Old folks have a saying that goes like this: “Fren in a court better than money inna pocket.”
The essence of the thought seems to be that sometimes not even money can buy one’s way out of a problem and that a friend in need is a friend indeed.
When Antigua & Barbuda signed on to ALBA, the Venezuela-led Bolivarian Alliance in 2009, it was at a time when the country was just beginning to feel the throes of the global recession.
Previous to joining the auspicious company of Latin American and Caribbean countries, with the likes of Cuba, Dominica and St Vincent & the Grenadines, we had already signed on to the Petro Caribe initiative and this government was beholden to Hugo Chavez for loans of generators and cold hard cash.
So it could not have been difficult to decide we liked what the Venezuelan government was offering and that closer ties would be beneficial to us.
This country broke ranks somewhat when it took that route despite its obligations to Caricom Treaty and its attendant responsibilities.
But then history has shown that when the chips are down, it is every man for himself and God for us all.
Back in the early 1990s, Jamaica and Trinidad & Tobago each acted unilaterally in attempting to qualify for ‘NAFTA parity’ treatment by the United States by signing certain bilateral economic treaties with that country.
Later in the 1990s, several countries also broke ranks with their regional counterparts by negotiating separately with the US on the infamous ‘Shiprider agreements’ and still later in 2002, the equally infamous agreements to grant immunity for US personnel from prosecution under the International Criminal Court were penned.
There is also the adage that warns of being careful of the company one keeps and to be wary of Greeks bearing gifts.
The rationale for the alliance started altruistically enough – us against them. The NAFTA trade arrangements were one-sided at best. We, in this part of the world, stood to gain very little. So if we could come up with a deal that would be win-win, then more power to us.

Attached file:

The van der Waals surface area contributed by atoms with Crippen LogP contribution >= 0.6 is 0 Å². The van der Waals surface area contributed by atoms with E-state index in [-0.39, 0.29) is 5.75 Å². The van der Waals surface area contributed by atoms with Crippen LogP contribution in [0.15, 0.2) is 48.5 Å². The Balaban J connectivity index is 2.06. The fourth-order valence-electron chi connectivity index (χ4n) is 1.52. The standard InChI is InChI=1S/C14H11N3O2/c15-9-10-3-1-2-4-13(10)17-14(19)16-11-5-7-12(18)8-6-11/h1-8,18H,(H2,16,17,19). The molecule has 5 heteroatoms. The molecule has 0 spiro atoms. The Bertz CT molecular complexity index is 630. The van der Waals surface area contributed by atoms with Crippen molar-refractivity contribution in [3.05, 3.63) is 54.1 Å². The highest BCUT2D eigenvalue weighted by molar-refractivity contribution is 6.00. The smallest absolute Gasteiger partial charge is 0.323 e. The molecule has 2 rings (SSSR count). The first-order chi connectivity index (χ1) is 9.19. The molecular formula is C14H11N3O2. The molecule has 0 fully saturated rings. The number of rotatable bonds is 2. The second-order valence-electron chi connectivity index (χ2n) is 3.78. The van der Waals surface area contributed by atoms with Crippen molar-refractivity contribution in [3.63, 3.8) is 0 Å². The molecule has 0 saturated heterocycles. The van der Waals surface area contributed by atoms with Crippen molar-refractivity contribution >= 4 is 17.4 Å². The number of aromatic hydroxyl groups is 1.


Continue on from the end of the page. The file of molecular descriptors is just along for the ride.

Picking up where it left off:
It mattered not that the United States would not be pleased we were charting our course using our own resources.
But then in 2010, at the height of the Iran imbroglio, where that country was racing towards enriching uranium used in nuclear weaponry, the head of ALBA signed a communiqué siding with Iran’s right to do so.
The United Nations, and Washington have imposed sanctions against Iran for its uranium enrichment programme.
“We ratify the support of our governments to the sovereign right of the Islamic Republic of Iran to generate atomic energy and use it with peaceful aims, the right of all the nations laid down in the NPT (Non-Proliferation Treaty),” the statement said.
Antigua & Barbuda got dragged into the fray just by being a member of the alliance. It was left to our government to wiggle out by declaring that we had failed to sign the missive condemning the US for attempting to force that country to give up its quest. Two other Caribbean countries that are members of ALBA – Dominica and St Vincent & the Grenadines – also failed to sign.
Last week, at the conclusion of another summit, ALBA joined with Argentina against Great Britain by declaring the bloc would bar any Falkland Island-flagged boats from docking in their ports.
We recall that Britain went to war with Argentina in 1982 over the Falklands.
The ramifications of this country doing any such thing is so far reaching as to be scary. We could not possibly have thought through what this means for this country, which has historic ties with that country and which is a member of the Commonwealth and whose head is the queen of England.
And so after it hit the fan, government’s public relations machinery was forced, yesterday, to announce that this country falls back on its initial position that the dispute must be settled amicably without us taking sides.
Perhaps not as significant, we also were party to the communiqué which supported the Syrian government against ”interference” of foreign powers.
China and Russia, last Saturday, vetoed a UN Security Council resolution backing an Arab League call for Syrian President Bashar al-Assad to give up power and start a political transition.
Coming out of last week’s conference, too, was the proposal for creating “a single economic space,” ECOALBA, a new economic integration system for the bloc. ECOALBA, is being pitched as an alternative to trade and economic links dominated by the United States and the US dollar and emphasises bartering and payments among ALBA members through the Sucre – a virtual currency.
So far-reaching are these arrangements that even St Vincent’s Ralph Gonsalves was forced to take a step back and issued words of caution. A single economic space, he noted, was a possible way forward but not the only way forward. Of course, he was careful to say he was only speaking for his country and that the idea required “significant juridical framework that needed to take into account other regional economic and monetary arrangements.”
Fools rush in where angels fear to tread? We wonder.